Are there any artists from whom you would particularly like work?

There’s Nikko, I’d love to be tattooed by him just to see how he works, he does very realistic stuff. I’d also like work by Sabine Gaffron, she’s awesome too.
It seems that so many more tattooists travel extensively these days.

It’s just a way of life to travel, but it can be hard to live that way. Luckily I don’t have children so I am a lot freer to travel than someone like Lionel, another French artist who also guests at Nine, as he has four kids and a wife at home.

I suppose it is hard for my family and my boyfriend when I am away but it’s not hard for me, it’s what I love to do.

So how do things work out with you boyfriend?

They don’t really work, (laughs).

What draws people to you and what makes your work different from that of other tattooists?

Lots of people come to me and tell me that they want me to tattoo them but they don’t know exactly what to get. I have thousands of sketchbooks and I suggest that they look through them and see if anything jumps out at them. To me, my sketches are like my personal flash. Most are quick sketches inspired by movies, people, etc and these sketches tend to be what initiates the tattoo designs. Sometimes the sketches are very personal to me but when people see them and don’t know me well, they wouldn’t necessarily be aware of that personal significance, so they interpret the design in their own way. If people recognise something of themselves within my sketches, that’s fine by me.

So you don’t feel that they are taking too much of your personally if they choose something that has a particular, personal resonance?

Generally not. If something in my design rings a bell for the client, that’s good. We don’t have the same personal experience, so whatever the design means to them will never be the same as what it meant to me when I was creating that particular image. For example, I’ve done some paintings of my boyfriend and myself making love and when somebody asks for that as a tattoo, I don’t see any reason why not to do it for them. That’s happened three times, and at first I did hesitate, but once I realised that what the client was picking up on was the strong emotional element to the design rather than the actual people represented, I thought, why not? If they can get something positive out of it, take it. The clients may not have initially realised that the image was a self-portrait, but I did tell one guy, who wanted the design as a huge backpiece and he was fine with it.

Obviously the influences that inspire your painting are the same that inspire your tattoos?

Yes. Especially nowadays when my tattoos are often directly related to my paintings. However, it was only after I started tattooing that I started painting seriously. In my opinion, tattooing is one of the best art school experiences one could have, as it incorporates every type of drawing and design. You could be asked for anything, as these days people are more aware of the possibilities in terms of tattoo design, so you have to have the ability to encompass a huge variety within your work before choosing the style that you ultimately prefer.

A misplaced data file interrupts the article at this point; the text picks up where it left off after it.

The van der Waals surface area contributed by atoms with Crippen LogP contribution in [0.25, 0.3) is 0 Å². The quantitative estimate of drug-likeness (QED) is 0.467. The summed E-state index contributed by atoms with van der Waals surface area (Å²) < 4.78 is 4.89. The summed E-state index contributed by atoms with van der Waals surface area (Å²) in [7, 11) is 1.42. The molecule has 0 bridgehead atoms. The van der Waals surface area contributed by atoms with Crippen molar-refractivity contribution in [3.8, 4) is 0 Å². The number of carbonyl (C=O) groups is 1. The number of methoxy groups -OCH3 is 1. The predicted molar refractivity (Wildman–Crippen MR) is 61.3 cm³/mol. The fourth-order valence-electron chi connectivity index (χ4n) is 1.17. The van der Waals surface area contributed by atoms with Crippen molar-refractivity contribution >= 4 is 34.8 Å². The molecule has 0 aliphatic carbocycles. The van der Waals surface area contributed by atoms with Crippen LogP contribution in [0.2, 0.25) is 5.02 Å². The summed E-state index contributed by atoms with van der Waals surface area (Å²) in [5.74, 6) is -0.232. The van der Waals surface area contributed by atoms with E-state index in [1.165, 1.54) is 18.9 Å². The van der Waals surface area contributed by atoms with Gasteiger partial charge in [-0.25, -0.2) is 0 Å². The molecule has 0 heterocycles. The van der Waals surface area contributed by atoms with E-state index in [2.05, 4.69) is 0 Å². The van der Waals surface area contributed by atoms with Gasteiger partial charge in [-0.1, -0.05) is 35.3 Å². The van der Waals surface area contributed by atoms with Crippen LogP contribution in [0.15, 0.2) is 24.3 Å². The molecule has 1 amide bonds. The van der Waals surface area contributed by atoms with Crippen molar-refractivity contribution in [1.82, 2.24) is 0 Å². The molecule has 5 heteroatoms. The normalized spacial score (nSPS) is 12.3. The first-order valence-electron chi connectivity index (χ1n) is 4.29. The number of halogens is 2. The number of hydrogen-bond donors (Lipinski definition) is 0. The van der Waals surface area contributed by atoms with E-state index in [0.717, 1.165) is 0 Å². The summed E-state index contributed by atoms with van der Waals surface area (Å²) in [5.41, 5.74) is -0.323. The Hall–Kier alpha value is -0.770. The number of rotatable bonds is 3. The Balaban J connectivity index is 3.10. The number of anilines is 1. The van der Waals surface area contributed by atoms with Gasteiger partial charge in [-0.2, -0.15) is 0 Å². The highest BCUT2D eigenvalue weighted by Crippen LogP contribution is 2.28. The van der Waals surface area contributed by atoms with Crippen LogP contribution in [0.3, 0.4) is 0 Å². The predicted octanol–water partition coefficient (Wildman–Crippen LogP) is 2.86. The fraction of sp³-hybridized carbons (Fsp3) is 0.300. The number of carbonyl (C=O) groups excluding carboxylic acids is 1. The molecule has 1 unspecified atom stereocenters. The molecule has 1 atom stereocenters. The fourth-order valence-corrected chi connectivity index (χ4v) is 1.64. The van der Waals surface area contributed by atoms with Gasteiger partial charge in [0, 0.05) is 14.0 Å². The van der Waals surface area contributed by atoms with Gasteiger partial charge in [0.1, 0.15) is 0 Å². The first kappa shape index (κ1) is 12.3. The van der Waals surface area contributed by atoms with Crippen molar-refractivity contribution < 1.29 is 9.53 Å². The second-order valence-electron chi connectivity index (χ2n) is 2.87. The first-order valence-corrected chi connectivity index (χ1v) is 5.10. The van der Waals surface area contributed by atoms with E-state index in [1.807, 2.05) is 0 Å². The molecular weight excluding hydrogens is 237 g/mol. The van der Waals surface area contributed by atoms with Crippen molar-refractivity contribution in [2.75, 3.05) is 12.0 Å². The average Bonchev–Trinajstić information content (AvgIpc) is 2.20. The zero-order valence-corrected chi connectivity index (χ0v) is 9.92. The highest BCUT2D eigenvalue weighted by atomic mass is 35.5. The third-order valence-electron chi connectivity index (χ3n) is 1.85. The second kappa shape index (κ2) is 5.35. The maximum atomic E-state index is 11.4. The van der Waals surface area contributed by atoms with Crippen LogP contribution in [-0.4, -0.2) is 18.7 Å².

When I started doing comics, I worked mainly in black and white but when I moved on to painting, I had to incorporate colour and that was a whole new game. When tattooing, I had to learn which colours worked together to make the design really stand out from the skin and that took some time. I don’t like super flashy colours but I do use them if the design warrants their inclusion, though my preference is still for graphic, sketchy imagery.

What do you especially enjoy about the challenge of working on skin as opposed to paper or canvas?

It’s interesting. When working on skin, once you’ve got an initial design the body will give you the direction. Any muscle, any bone, any joint, will influence the way you work the design and I really like that, it’s cool. When doing freehand work directly onto skin, I work quite fast, and for me that’s easy.

Painting can be a lonely, reclusive occupation but tattooing is just the opposite. That’s not always the best thing as some days you may not really feel like being sociable or even talking, but you have to, you have to be patient, you have to make conversation and you have to be friendly. On the other hand, meeting all of those people can be great; I have made so many wonderful friends through tattooing. In many ways most of my life revolves around tattooing and I think once you take it on as a job, it quickly becomes
a lifestyle.

Do you see tattooing as a lifetime career?

There’s no question about it. I do like to stop sometimes and have a short break but at the moment that’s not really an option, I’m just too busy. I have got to a point in the past when I have wanted to throw my machines away, that’s for sure, and to find a good reason to stop tattooing, take a break, get away from it all, but every time someone shows up with a good idea, I just want to tattoo it.

I would like to make more time for my painting; hopefully now that I’m working in Brussels, I’ll have more free time. I’ve just had two exhibitions in Paris; one was at a gallery called L’Art Riens. As well as galleries, I also like to exhibit in bars, where prices for artwork are more accessible, enabling my friends and other people I know to buy work if they choose. At least then paintings don’t just pile up at home for my cat to scratch!

When you sell as piece of artwork, do you feel like you are losing a piece of yourself?

Yeah. Sometimes my mother has even felt the need to buy my paintings because she has known that I haven’t wanted to see those particular pieces go. It really all depends on the work. A lot of what I paint is portraiture and my emotional connection with the artwork will depend on my relationship with its subject.   

It was a bit like that when I first started tattooing. If I did a big backpiece and I had been working on that person every month over a long period of time, once it was complete and they had walked out of the door, it felt weird, but I’ve got used to that now.

In terms of the paintings, it is better that they go to someone who loves them, rather than just rotting away in a corner of my apartment.

How do you think your work as a tattooist will develop over the next few years?

It’s constantly evolving. Things develop from one day to another, things are always inspiring me and there is so much that I want to incorporate within my work. There are always new techniques and new inspirations.


Interview: Ashley (http://www.savageskin.co.uk)


Skin Deep 172 1 May 2009 172